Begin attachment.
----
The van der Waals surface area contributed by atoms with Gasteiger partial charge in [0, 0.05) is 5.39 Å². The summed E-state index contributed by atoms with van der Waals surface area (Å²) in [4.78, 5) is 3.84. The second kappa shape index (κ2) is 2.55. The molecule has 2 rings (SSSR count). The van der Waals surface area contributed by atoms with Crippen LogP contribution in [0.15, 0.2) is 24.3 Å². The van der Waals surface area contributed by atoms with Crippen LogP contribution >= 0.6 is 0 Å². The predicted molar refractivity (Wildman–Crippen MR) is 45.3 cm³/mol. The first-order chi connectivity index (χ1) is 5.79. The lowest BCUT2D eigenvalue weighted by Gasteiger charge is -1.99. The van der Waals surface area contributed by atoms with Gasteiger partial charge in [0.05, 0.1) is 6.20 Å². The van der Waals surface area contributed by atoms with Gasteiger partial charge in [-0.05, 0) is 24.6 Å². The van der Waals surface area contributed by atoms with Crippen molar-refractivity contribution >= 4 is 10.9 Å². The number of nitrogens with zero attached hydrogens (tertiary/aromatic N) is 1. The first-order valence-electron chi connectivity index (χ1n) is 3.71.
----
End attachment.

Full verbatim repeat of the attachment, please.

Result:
The van der Waals surface area contributed by atoms with Gasteiger partial charge in [0, 0.05) is 5.39 Å². The summed E-state index contributed by atoms with van der Waals surface area (Å²) in [4.78, 5) is 3.84. The second kappa shape index (κ2) is 2.55. The molecule has 2 rings (SSSR count). The van der Waals surface area contributed by atoms with Crippen LogP contribution in [0.15, 0.2) is 24.3 Å². The van der Waals surface area contributed by atoms with Crippen LogP contribution >= 0.6 is 0 Å². The predicted molar refractivity (Wildman–Crippen MR) is 45.3 cm³/mol. The first-order chi connectivity index (χ1) is 5.79. The lowest BCUT2D eigenvalue weighted by Gasteiger charge is -1.99. The van der Waals surface area contributed by atoms with Gasteiger partial charge in [0.05, 0.1) is 6.20 Å². The van der Waals surface area contributed by atoms with Gasteiger partial charge in [-0.05, 0) is 24.6 Å². The van der Waals surface area contributed by atoms with Crippen molar-refractivity contribution >= 4 is 10.9 Å². The number of nitrogens with zero attached hydrogens (tertiary/aromatic N) is 1. The first-order valence-electron chi connectivity index (χ1n) is 3.71.